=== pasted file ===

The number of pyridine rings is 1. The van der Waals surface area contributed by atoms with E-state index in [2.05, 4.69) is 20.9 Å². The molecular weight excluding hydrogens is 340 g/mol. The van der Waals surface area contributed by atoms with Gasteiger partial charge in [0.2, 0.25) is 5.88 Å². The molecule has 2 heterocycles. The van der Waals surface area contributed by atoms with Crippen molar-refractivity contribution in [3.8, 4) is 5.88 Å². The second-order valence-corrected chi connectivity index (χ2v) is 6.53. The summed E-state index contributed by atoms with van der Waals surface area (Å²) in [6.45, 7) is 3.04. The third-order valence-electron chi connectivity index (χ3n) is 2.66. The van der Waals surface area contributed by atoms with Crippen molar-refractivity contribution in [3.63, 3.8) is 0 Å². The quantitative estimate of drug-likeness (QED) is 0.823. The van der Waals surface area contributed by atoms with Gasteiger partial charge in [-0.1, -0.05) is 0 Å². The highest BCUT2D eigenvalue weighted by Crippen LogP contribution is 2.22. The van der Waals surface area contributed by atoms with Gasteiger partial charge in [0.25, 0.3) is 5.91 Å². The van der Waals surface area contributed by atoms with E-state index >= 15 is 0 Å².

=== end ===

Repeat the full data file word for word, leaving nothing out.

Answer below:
The number of pyridine rings is 1. The van der Waals surface area contributed by atoms with E-state index in [2.05, 4.69) is 20.9 Å². The molecular weight excluding hydrogens is 340 g/mol. The van der Waals surface area contributed by atoms with Gasteiger partial charge in [0.2, 0.25) is 5.88 Å². The molecule has 2 heterocycles. The van der Waals surface area contributed by atoms with Crippen molar-refractivity contribution in [3.8, 4) is 5.88 Å². The second-order valence-corrected chi connectivity index (χ2v) is 6.53. The summed E-state index contributed by atoms with van der Waals surface area (Å²) in [6.45, 7) is 3.04. The third-order valence-electron chi connectivity index (χ3n) is 2.66. The van der Waals surface area contributed by atoms with Crippen molar-refractivity contribution in [3.63, 3.8) is 0 Å². The quantitative estimate of drug-likeness (QED) is 0.823. The van der Waals surface area contributed by atoms with Gasteiger partial charge in [-0.1, -0.05) is 0 Å². The highest BCUT2D eigenvalue weighted by Crippen LogP contribution is 2.22. The van der Waals surface area contributed by atoms with Gasteiger partial charge in [0.25, 0.3) is 5.91 Å². The van der Waals surface area contributed by atoms with E-state index >= 15 is 0 Å².